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WFP Recipients’ Weight Gain at Reach Out Clinic

By Antonia Torreblanca and Eileen Kim

This report outlines the weight progress of clients attending the Reach Out clinic of Mbuya parish clinic in 2002, who were receiving WFP food (see field article p28).

Both Antonia Torreblanca (MD, MPH) and Eileen Kim (MD) worked as physicians at the Reach Out clinic, Kampala, Uganda in November 2003. They are currently working as attending physicians at the Kaiser Permente Medical Centre, California, USA.

In October 2002, the medical records of 100 clients who were registered to receive World Food Programme (WFP) food through the Reach Out Clinic-Mbuya Parish HIV/AIDS Initiative were reviewed. The programme was based in Kampala, Uganda.

The food disbursed was based on a family size of 5, and was intended to comprise 50% of the food needs of the family. It consisted of maize meal (25 kg every 24 days), beans (25 kg every 45 days), corn-soya blend flour with micronutrient fortification (25 kg every 3 months), and cooking oil (4 L every 2 months).


Table 1 outlines the baseline characteristics of clients enrolled in the WFP-Reach Out programme. Of the 100 clients that began receiving food in October 2002, 85 were alive at 1 year. Of those 85 clients, 35 (41%) had HIV, 49 (58%) had HIV and TB, and one person (1%) had TB alone.

Table 1 Baseline characteristics of clients enrolled in the WFP-Reach Out programme
A. Characteristics of the 85 clients alive at 12 months
Characteristics HIV/TB
HIV alone

TB alone


Mean age, yr (SD) 36 (+9.6) 35 (+8.4) 45 (N/A)
Female, no. (%) 38 (79%) 35 (97%) 0 (0%)
Mean wt, kg (SD) 54 (+9.7) 59 (+10.9) 68 (N/A)
Started on HAART1 11 (23%) 8 (22%) N/A
B. Characteristics of the 15 clients deceased at 12 months
Characteristics HIV/TB
HIV alone
Mean age, yr (SD) 36 (+6.7) 37 (+2.1)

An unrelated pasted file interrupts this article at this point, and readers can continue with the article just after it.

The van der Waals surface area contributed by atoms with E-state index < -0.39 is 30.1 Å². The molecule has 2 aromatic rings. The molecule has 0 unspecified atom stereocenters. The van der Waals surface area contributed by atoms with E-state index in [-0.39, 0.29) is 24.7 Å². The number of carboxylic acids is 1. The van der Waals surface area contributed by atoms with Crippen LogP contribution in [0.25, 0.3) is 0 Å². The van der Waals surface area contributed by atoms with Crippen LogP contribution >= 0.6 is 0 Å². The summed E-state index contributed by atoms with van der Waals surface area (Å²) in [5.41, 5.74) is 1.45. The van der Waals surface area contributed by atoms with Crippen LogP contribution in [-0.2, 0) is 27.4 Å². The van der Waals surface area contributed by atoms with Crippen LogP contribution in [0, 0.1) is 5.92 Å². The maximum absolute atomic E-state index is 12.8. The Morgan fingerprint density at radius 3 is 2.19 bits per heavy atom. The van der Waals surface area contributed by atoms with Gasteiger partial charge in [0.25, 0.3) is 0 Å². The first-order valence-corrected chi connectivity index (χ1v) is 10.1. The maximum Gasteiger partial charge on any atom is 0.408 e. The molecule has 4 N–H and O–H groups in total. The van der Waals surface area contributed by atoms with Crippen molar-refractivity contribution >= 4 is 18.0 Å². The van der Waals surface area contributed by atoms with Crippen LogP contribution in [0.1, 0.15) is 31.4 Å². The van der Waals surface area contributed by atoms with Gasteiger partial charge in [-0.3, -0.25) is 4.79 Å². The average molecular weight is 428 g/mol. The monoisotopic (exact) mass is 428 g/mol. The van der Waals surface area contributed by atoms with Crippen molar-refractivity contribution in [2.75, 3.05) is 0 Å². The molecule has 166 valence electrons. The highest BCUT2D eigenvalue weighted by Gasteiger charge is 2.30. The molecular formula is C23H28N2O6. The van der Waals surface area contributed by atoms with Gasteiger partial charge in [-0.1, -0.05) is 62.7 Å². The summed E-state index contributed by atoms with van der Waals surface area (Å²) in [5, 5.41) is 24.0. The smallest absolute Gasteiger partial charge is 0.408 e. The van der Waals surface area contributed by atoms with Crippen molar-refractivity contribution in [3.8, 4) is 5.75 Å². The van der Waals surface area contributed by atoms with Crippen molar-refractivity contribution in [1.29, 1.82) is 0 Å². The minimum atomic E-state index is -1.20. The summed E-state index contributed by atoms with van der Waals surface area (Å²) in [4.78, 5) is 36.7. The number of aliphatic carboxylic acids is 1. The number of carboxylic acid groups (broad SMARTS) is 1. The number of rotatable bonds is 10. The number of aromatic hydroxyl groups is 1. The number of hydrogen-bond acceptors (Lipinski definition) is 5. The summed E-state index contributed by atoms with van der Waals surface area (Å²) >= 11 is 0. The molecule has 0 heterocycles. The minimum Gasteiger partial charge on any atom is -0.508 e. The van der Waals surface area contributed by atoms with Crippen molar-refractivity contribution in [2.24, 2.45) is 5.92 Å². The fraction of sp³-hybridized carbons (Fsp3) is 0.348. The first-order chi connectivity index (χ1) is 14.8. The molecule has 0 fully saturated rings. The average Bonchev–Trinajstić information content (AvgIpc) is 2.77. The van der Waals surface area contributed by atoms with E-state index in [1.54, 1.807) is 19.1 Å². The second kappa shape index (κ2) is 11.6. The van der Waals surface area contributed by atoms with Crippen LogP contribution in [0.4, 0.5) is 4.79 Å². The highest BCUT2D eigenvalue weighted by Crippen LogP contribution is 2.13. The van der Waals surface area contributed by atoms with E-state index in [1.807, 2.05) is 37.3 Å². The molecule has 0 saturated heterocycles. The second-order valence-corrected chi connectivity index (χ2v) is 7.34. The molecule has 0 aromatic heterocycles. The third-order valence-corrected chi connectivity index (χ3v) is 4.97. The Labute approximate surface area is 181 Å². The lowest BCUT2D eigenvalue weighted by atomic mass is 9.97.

Female, no. (%) 8 (62%) 2 (100%)
Mean wt, kg (SD) 57 (+13.2) 55(+0)
Started on HAART1 3 (23%) 0 (0%)


Table 2: Weight change according to disease status
Disease Status Wt change, 4 months to start Wt change, 3 months Wt change, 6 months Wt change, 12 months
HIV+TB + 0.40 kg (P=0.40) +1.01 kg (P=0.044) +2.49 kg (P<0.001) +2.98 kg (P<0.001)
HIV +0.07 kg
+0.58 kg (P=0.11) +2.06 kg (P<0.001) +1.68 kg (P=0.024)
Overall Average +0.25 kg
+0.80 kg (P=0.011) +2.33 kg (P<0.001) +2.43 kg (P<0.001)


Table 2 reflects the trends in their weight prior to receiving food, and at 3 months, 6 months, and 12 months after joining the programme. During the four months prior to receiving WFP food, clients' weights remained stable (average change of +0.25kg, P=0.47). At 6 and 12 months, patients had statistically significant weight gains (+2.3kg, P<0.001 and +2.4kg, P<0.001 respectively). Although all groups demonstrated weight gain, the most marked gains were in the clients with both HIV and TB (see figure 1).


Although average weight gains were modest, at 6 and 12 months nearly 50% of clients had significant weight gains of 3 or more kilograms (6.6 lbs). Weight gain in the 'HIV alone' group peaked at 6 months and then began to decline. This may be secondary to the progression of their HIV infection. This study demonstrates a positive outcome from WFP food disbursements and proves the provision of food to patients with HIV and/or tuberculosis in impoverished nations should be supported.

For further information, contact: Antonia Torreblanca and Eileen Kim, The Permante Medical Group, 280 West MacArthur Blvd, Oakland, CA 94611, USA. email: and Eileen Kim, email: and

Show footnotes

1Highly Active Antiretroviral Therapy

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Antonia Torreblanca and Eileen Kim (). WFP Recipients’ Weight Gain at Reach Out Clinic. Field Exchange 25, May 2005. p4.



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